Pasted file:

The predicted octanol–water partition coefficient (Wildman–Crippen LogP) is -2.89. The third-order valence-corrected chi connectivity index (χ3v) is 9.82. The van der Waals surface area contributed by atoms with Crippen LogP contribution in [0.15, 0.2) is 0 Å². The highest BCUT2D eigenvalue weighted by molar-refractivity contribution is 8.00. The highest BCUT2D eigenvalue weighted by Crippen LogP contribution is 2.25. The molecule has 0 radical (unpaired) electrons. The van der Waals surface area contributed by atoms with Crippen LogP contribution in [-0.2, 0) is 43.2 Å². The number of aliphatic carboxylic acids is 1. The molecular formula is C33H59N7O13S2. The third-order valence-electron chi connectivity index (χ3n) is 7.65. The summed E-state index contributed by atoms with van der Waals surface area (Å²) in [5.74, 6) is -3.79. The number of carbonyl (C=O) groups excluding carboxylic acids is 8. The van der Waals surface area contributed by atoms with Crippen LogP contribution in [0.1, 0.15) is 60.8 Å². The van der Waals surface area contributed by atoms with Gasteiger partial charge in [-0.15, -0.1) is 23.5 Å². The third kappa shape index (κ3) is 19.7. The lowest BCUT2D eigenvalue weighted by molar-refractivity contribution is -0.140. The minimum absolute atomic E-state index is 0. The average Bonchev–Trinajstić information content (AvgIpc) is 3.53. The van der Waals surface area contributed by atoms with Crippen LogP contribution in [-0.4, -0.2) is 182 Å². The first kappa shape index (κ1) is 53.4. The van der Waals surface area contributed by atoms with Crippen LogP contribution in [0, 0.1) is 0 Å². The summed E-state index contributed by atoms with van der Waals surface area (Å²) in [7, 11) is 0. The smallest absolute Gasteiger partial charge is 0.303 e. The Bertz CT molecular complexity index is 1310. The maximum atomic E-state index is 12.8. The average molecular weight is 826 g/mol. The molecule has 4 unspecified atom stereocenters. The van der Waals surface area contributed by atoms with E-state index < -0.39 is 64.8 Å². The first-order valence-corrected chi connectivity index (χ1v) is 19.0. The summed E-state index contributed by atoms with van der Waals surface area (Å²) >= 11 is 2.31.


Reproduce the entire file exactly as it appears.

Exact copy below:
The predicted octanol–water partition coefficient (Wildman–Crippen LogP) is -2.89. The third-order valence-corrected chi connectivity index (χ3v) is 9.82. The van der Waals surface area contributed by atoms with Crippen LogP contribution in [0.15, 0.2) is 0 Å². The highest BCUT2D eigenvalue weighted by molar-refractivity contribution is 8.00. The highest BCUT2D eigenvalue weighted by Crippen LogP contribution is 2.25. The molecule has 0 radical (unpaired) electrons. The van der Waals surface area contributed by atoms with Crippen LogP contribution in [-0.2, 0) is 43.2 Å². The number of aliphatic carboxylic acids is 1. The molecular formula is C33H59N7O13S2. The third-order valence-electron chi connectivity index (χ3n) is 7.65. The summed E-state index contributed by atoms with van der Waals surface area (Å²) in [5.74, 6) is -3.79. The number of carbonyl (C=O) groups excluding carboxylic acids is 8. The van der Waals surface area contributed by atoms with Crippen LogP contribution in [0.1, 0.15) is 60.8 Å². The van der Waals surface area contributed by atoms with Gasteiger partial charge in [-0.15, -0.1) is 23.5 Å². The third kappa shape index (κ3) is 19.7. The lowest BCUT2D eigenvalue weighted by molar-refractivity contribution is -0.140. The minimum absolute atomic E-state index is 0. The average Bonchev–Trinajstić information content (AvgIpc) is 3.53. The van der Waals surface area contributed by atoms with Crippen LogP contribution in [-0.4, -0.2) is 182 Å². The first kappa shape index (κ1) is 53.4. The van der Waals surface area contributed by atoms with Crippen LogP contribution in [0, 0.1) is 0 Å². The summed E-state index contributed by atoms with van der Waals surface area (Å²) in [7, 11) is 0. The smallest absolute Gasteiger partial charge is 0.303 e. The Bertz CT molecular complexity index is 1310. The maximum atomic E-state index is 12.8. The average molecular weight is 826 g/mol. The molecule has 4 unspecified atom stereocenters. The van der Waals surface area contributed by atoms with E-state index < -0.39 is 64.8 Å². The first-order valence-corrected chi connectivity index (χ1v) is 19.0. The summed E-state index contributed by atoms with van der Waals surface area (Å²) >= 11 is 2.31.